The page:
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IT KILLS US GETTING IT OUT - Mining is traditionally a dangerous occupation. If a mine collapse does not get you, the carcinogenic dust will do you no good.



Oil is the product of millions of years of decay of tiny plants and animals under layers of sand and mud.


The plankton that lived in the Jurassic period made our crude oil. This was the time of the dinosaurs. It was about 180,000,000 years ago.


The oil we find underground is called crude oil. Crude oil is a mixture of hydrocarbons - from almost solid to a gaseous state.

Crude oil has to be treated before it can be used for anything. This happens in an oil refinery.

When crude oil is pumped out of a well (especially offshore wells) the oil is often mixed with gases, water and sand forming an emulsion with the water that looks a bit like a caramel coloured paint.

Sand is suspended in the emulsion, adding to the caramel look. The sand will settle out and the water is removed using de-emulsifying agents. The water and sand have to be separated from the crude oil before it can be processed ready for transportation by tanker or pipeline to a refinery.

Dissolved gases have to be removed at the well. Otherwise, they might come out of solution and cause a build up of pressure in a pipe or a tanker and potentially cause an explosion.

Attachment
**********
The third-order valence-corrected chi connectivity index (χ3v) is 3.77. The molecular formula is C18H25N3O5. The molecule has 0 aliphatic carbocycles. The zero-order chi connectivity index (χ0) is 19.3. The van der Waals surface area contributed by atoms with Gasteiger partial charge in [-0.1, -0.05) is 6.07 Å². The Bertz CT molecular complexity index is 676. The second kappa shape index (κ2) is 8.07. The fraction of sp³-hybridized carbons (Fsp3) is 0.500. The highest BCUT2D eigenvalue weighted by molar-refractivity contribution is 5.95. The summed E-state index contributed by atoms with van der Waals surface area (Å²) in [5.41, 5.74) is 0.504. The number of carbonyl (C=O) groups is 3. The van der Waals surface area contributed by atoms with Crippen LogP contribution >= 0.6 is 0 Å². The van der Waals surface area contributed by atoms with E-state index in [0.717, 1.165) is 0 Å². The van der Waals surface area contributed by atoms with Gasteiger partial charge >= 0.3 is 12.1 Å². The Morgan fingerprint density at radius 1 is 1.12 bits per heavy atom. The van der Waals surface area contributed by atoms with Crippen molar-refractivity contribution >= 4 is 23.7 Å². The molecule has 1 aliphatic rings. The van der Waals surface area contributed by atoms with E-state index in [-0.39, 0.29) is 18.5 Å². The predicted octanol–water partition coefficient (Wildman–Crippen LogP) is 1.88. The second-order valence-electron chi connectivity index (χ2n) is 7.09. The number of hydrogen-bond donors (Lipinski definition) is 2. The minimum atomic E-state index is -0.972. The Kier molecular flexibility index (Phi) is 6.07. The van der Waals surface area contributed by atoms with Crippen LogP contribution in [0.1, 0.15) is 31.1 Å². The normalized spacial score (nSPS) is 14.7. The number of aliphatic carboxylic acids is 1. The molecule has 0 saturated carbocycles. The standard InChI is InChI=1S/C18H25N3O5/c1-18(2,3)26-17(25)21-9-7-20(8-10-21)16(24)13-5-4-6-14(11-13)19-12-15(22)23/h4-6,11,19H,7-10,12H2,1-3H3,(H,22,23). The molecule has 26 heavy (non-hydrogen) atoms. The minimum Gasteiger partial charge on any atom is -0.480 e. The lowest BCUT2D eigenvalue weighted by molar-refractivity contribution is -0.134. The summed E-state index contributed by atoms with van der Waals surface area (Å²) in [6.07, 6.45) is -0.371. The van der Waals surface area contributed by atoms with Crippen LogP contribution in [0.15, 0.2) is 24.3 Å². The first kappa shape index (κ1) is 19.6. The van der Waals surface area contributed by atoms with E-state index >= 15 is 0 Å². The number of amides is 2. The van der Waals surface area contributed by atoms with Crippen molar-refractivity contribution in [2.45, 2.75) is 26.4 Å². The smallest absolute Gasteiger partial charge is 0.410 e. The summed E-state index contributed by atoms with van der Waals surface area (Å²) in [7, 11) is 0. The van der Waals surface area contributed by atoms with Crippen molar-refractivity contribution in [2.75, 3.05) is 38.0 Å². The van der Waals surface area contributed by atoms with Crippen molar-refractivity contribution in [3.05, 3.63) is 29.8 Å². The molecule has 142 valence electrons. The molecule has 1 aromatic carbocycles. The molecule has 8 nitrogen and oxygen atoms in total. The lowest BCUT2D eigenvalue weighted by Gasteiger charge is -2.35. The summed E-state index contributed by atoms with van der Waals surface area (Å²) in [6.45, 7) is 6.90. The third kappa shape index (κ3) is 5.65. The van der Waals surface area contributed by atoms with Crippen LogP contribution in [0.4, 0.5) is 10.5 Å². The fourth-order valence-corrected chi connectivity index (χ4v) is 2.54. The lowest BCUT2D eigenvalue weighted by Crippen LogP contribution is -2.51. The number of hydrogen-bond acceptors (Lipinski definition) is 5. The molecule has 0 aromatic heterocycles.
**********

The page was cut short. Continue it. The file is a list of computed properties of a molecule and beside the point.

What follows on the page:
Crude oil also contains sulphur. This has to be removed from any fractions that are going to be burnt because it forms sulphur dioxide which contributes to acid rain and acid oceans.


For this reason any fractions that go into fuels, like kerosene, petroleum and diesel, pass through hydrofiners to remove the sulphur, except for bunker fuel which has a high sulphur content and is now being phased out for marine transport.





Fossil fuels kick started our industrial revolution, powered steam ships and generated electricity as we released the energy in coal and later oil, to make things happen at a faster pace. Cars and aircraft being an example of things we now take for granted that pollute big time.


But it was a brilliant time for engineers and town planners who thought they could rely of this energy source without any consequences. Because after all the world is a big place. Surely humans could not alter the delicate ecological balance of planet earth just by driving a few cars and lighting a few home fires. Then came central heating. Sh*#%


Sadly, we can. We did and we still are, even though we now know how dangerous our excesses are to other species - and we are also set for extinction if we do nothing to swap fossil fuels for clean renewable energy sources.



Oil usage map of the world by country in millions of barrels






By way of an example, the United States has less than 5% of the world's population, but uses more than 25% of the world's supply of fossil fuels derived from oil. As the largest source of U.S. greenhouse gas emissions, CO2 from fossil fuel combustion, accounted for 80 percent of [its] weighted emissions in 1998. Combustion of fossil fuels also produces other air pollutants, such as nitrogen oxides, sulfur dioxide, volatile organic compounds and heavy metals. The more developed a country in 2019, the harder it will be to kick the fossil fuel habit. Going cold-turkey is not an option. President Donald Trump and other G20 world leaders are sure to be considering ways of curing their nation's addiction to oil, before they overdose.









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